How To Create Your "Life Goal"

Paper Weaving Just a quickie here, to give you a handout that accompanies the most recent lecture (yes I'm one of those unorganized professors who provides materials out of sequence. Aren't you glad you "enrolled" in such a quality course?). The handout is your very own personalize-able "All I Want to Be" statement. Aw gee, just what you always wanted!

Not sure how to use it? If you want to pass our class with flying colors, then don't bother to read the following. But if class failure (and career bliss) is your goal, read on:

1) Save it on your computer (it's a PDF file; if you'd rather be able to alter it, here it is in Word format).

2) Ignore the file for days/months/years (length dependent on the depth of your Career Paralysis).

3) After the waiting period, stumble upon the file on your hard drive and decide to print it out.

4) Ignore the printed copy for another period of time. (You're really paralyzed, aren't you?)

5) When you're ready - really ready (i.e., you've exhausted all the excuses explored in our class) - hang the blank print-out somewhere you'll see it morning and night, like next to your alarm clock.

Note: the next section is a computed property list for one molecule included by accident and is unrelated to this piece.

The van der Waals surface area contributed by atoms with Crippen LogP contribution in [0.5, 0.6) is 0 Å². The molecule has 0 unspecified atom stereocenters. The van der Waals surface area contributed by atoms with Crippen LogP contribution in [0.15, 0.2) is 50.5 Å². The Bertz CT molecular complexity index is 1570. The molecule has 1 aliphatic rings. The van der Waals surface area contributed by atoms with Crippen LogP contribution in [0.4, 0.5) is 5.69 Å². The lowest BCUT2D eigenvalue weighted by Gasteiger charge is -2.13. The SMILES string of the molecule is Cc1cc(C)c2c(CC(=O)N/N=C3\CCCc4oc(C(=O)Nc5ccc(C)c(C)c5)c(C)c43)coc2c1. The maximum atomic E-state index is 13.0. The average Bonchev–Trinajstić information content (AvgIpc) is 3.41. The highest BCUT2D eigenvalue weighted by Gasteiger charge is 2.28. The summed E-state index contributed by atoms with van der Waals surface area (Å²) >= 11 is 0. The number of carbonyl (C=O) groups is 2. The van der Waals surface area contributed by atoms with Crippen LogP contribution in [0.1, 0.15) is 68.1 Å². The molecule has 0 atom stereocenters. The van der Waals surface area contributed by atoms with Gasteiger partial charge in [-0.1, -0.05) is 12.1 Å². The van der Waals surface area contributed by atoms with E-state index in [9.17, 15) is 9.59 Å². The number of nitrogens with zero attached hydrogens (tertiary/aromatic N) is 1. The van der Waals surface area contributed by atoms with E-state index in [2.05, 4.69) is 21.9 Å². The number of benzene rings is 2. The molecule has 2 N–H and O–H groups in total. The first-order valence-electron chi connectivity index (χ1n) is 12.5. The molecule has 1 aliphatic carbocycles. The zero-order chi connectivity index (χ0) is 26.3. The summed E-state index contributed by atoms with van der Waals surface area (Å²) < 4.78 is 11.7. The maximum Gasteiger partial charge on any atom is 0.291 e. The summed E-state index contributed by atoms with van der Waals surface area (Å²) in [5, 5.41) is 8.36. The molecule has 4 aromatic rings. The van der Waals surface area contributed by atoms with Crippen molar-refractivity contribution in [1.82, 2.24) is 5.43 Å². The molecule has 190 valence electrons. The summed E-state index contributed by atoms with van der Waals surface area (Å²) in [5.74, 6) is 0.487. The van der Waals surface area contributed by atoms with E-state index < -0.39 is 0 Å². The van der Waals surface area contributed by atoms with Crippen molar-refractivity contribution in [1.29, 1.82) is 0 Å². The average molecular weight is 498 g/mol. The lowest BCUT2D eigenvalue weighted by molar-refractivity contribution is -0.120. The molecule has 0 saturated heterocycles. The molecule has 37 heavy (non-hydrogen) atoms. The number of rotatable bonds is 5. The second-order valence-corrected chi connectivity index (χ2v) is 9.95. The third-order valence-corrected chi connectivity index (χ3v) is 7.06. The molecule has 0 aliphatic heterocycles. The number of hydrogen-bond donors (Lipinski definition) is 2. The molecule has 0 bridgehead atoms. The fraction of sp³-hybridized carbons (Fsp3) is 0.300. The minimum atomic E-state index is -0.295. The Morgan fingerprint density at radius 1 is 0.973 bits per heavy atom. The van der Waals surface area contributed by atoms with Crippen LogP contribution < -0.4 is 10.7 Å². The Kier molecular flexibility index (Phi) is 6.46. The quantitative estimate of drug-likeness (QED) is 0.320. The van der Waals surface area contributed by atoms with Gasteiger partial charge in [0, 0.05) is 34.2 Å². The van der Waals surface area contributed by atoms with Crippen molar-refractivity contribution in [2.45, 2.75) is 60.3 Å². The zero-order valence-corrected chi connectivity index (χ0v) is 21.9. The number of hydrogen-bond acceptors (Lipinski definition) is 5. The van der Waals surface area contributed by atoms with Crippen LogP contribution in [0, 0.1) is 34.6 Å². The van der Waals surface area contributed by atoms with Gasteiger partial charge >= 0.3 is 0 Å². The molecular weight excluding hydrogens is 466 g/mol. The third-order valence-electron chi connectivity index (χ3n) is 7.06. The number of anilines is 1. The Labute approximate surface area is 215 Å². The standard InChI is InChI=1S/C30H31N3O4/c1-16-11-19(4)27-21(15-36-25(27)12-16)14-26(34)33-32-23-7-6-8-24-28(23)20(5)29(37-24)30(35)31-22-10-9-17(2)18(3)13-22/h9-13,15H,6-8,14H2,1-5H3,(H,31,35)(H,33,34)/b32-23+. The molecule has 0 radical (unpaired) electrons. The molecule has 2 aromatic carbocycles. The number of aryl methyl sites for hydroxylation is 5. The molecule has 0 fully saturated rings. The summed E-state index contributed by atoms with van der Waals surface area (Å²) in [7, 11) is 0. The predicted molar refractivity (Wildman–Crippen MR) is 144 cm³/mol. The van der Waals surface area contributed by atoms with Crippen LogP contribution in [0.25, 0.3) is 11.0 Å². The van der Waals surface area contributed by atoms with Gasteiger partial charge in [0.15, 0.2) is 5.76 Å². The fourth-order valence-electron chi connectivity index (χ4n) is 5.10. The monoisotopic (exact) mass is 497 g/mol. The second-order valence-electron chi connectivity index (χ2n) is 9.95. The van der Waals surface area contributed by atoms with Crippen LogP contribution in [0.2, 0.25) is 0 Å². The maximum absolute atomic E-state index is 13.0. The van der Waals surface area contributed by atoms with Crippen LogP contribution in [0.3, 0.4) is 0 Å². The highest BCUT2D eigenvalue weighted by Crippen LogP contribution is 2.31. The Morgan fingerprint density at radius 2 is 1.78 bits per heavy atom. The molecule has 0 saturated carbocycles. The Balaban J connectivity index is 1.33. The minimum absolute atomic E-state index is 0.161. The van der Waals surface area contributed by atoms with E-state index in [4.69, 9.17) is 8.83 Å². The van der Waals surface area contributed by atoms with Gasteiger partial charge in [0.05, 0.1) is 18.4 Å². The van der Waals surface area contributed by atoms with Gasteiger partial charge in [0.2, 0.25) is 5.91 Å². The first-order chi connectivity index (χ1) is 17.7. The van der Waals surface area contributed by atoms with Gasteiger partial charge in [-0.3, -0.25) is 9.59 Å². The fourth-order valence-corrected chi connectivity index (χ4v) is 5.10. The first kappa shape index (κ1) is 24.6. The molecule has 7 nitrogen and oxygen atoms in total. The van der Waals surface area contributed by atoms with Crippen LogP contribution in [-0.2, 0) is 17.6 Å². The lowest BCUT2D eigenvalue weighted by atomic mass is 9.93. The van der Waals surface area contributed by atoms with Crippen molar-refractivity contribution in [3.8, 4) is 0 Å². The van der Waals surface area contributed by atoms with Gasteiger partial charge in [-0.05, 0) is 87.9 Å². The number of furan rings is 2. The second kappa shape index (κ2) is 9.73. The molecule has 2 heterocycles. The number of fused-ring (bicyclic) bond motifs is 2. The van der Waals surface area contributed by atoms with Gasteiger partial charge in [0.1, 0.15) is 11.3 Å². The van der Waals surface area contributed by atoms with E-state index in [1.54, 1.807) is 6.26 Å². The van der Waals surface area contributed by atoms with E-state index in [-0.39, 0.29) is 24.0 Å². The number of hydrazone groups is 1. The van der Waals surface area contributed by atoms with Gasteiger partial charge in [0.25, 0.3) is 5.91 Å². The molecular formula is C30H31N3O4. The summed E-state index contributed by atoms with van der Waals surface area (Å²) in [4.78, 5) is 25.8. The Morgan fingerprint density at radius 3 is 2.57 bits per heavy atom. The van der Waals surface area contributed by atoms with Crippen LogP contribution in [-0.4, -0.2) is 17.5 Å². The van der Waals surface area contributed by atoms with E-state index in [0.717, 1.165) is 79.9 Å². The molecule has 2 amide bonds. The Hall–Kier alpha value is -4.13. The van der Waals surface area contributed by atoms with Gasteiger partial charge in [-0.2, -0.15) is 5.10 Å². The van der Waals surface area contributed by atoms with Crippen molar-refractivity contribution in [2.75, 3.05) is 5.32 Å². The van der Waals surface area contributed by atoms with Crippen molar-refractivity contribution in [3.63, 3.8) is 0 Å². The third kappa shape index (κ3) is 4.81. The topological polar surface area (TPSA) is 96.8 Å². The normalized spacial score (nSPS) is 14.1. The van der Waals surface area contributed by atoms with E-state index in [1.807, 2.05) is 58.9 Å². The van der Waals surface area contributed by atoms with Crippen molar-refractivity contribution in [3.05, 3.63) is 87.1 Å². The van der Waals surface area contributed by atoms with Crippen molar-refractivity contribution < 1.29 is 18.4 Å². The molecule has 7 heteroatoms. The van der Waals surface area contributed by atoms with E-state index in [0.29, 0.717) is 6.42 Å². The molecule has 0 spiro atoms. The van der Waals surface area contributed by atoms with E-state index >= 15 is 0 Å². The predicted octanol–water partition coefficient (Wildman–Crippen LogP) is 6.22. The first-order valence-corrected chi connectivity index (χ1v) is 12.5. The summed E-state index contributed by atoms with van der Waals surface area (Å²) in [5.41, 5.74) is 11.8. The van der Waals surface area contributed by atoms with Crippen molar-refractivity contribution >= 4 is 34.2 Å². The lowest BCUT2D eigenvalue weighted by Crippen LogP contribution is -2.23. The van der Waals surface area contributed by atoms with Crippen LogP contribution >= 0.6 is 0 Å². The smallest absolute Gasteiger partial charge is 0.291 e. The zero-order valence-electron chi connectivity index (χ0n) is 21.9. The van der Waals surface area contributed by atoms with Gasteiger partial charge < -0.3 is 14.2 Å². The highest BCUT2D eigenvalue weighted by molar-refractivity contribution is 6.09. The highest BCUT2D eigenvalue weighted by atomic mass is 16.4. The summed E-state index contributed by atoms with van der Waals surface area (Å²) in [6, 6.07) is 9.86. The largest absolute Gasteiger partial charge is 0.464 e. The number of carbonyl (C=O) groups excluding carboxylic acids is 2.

5b) Be sure to have a snappy one-liner prepared for when your roommates/friends/parents make fun of you for completing this step.

6) Don't think about the answer too much. Simply look at the blank space daily and let your unconscious mind work on the answer. (This is actually completely serious - psychologists find that letting the unconscious do its work, called incubation, is often key to problem solving.)

7) When your mind one day spurts out a possible completion, jot that jammy down!

8) Live with the drafted statement for a while. Don't think about it too much, but do look at it daily.

9) When a revision idea hits you, print a new copy and try again.

10) Repeat Steps 7-9 ten, 20, or 500 times. Whatever it takes to get an answer. Yes, it's that worth it.

11) When your revisions start to revolve around word choice and sentence structure, you're done! Congratulations on failing this assignment (and being well on your way to failing class)!

(If you're reading these steps and questioning whether it's actually worth all this effort to find a fulfilling career, go directly to Step 2. Do not pass Go. Do not collect $200. I'll meet you there in the next lesson with another good excuse, you star student, you!)

How many drafts will you go through? (Photo credit: FeatheredTar)